17 September 2009

Container ship runs aground near Pulau Jong

On 16 Sep, and 80,000 tonne container ship ran aground at Sebarok Beacon. Shores near this location include the Sisters Islands and Pulau Jong.
Pulau Sebarok is the 'petrol station' of our port and is where major bunkering (refuelling) facilities are located).

During a field trip to St. John's Island, I got a look the ship.
The two Sisters Islands are in the foreground with the ship in between the two islands.


Initial reports cited no injury or pollution.

According to the Maritime Port Authority (MPA), "the vessel is in stable condition and the shipowners have arranged for a salvage company to attend to the grounded vessel. MPA will investigate the incident."

More media reports about the grounding incident on the wildsingapore news blog.

MPA also said that shipping in this area and adjacent waters "has not been affected by the grounding".

However, when the volunteers with ReefFriends conducted their regular reef survey at Pulau Jong in Jul 09, they came across signs of a massive collision on the reefs there. See the Colourful Clouds blog for more details.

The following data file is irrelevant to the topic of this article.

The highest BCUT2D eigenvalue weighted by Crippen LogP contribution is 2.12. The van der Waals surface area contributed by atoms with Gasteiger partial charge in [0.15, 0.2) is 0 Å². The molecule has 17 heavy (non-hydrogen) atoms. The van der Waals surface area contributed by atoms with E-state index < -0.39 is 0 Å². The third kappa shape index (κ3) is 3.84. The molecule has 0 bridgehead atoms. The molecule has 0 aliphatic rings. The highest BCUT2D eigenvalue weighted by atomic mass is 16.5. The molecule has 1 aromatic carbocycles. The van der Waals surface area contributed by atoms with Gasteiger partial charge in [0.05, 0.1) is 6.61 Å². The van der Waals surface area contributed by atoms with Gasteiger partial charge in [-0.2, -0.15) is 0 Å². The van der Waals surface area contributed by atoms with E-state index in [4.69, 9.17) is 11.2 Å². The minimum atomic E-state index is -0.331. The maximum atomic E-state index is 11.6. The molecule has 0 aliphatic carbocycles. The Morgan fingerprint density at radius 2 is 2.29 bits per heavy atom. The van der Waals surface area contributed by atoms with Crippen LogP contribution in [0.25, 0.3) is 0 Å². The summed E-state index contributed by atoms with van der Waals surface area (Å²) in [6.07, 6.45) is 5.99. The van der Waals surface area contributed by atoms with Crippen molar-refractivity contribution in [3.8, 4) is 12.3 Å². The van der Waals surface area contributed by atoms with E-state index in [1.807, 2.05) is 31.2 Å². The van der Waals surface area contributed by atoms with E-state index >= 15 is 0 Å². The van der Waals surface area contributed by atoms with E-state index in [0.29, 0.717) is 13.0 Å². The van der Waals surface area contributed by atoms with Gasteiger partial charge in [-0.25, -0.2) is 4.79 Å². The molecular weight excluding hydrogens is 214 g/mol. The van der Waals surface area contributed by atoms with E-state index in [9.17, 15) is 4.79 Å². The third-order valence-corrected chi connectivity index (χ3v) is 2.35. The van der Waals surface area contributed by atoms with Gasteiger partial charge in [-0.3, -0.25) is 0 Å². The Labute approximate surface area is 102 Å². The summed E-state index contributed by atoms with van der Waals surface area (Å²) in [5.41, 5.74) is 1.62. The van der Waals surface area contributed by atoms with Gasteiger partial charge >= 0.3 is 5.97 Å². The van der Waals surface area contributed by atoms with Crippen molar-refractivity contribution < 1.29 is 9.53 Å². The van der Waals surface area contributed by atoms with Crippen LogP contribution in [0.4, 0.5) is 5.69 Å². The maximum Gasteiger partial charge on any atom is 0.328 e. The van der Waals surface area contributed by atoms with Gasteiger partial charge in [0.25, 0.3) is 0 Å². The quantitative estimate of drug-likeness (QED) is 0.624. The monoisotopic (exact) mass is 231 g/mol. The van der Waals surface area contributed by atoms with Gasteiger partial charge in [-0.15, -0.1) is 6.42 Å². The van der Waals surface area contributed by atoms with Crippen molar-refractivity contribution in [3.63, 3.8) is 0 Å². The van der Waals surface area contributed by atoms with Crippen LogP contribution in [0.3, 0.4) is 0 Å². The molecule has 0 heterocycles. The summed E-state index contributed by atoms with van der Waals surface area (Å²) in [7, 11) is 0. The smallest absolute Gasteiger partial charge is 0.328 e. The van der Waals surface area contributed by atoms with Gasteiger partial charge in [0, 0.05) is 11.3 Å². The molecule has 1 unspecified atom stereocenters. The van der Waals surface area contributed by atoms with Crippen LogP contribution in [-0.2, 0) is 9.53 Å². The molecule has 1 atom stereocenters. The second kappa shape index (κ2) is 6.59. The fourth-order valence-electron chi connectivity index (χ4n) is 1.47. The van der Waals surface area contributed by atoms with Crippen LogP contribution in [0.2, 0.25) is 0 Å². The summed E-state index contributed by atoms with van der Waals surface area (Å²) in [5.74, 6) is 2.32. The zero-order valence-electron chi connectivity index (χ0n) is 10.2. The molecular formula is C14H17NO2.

On 19 Oct 99, there was a collision between a bulk carrier "Graceous (85 695 GT) and an unladen tanker "Lula I" (62 031 GT) outside port limits and in Indonesian waters about 2 nautical miles (approx 4km) south east of Sebarok Beacon. There were no injury or pollution reported. Visibility at the time of the incident was reduced due to heavy showers. More in the MPA news release.

Even though there has been no pollution, groundings do damage the reefs.

More links

3 comments:

  1. I always want to know one thing. How does the ships dispose of their effluent (from toilet and kitchen)? Do they dump it into the sea directly? This is because there is a harbour near a national marine park in my country. I am kind of concern...

    ReplyDelete
  2. This is a good question Murphy.

    In Singapore, this is very strictly controlled. As one of the world's busiest ports, we have to otherwise we would be in trouble. Our waters are actually quite clean and thus we do have good marine life.

    I've done a post earlier about how garbage is collected from ships in Singapore and related issues of pollution.
    http://wildshores.blogspot.com/2009/04/how-is-garbage-collected-from-ships-in.html

    Hope this is what you are looking for?

    ReplyDelete
  3. Thank you Ria for the info. Hopefully Malaysia is that strict too. We have many environmental laws in place but they are just enforced weakly.. Selamat Hari Raya!

    ReplyDelete

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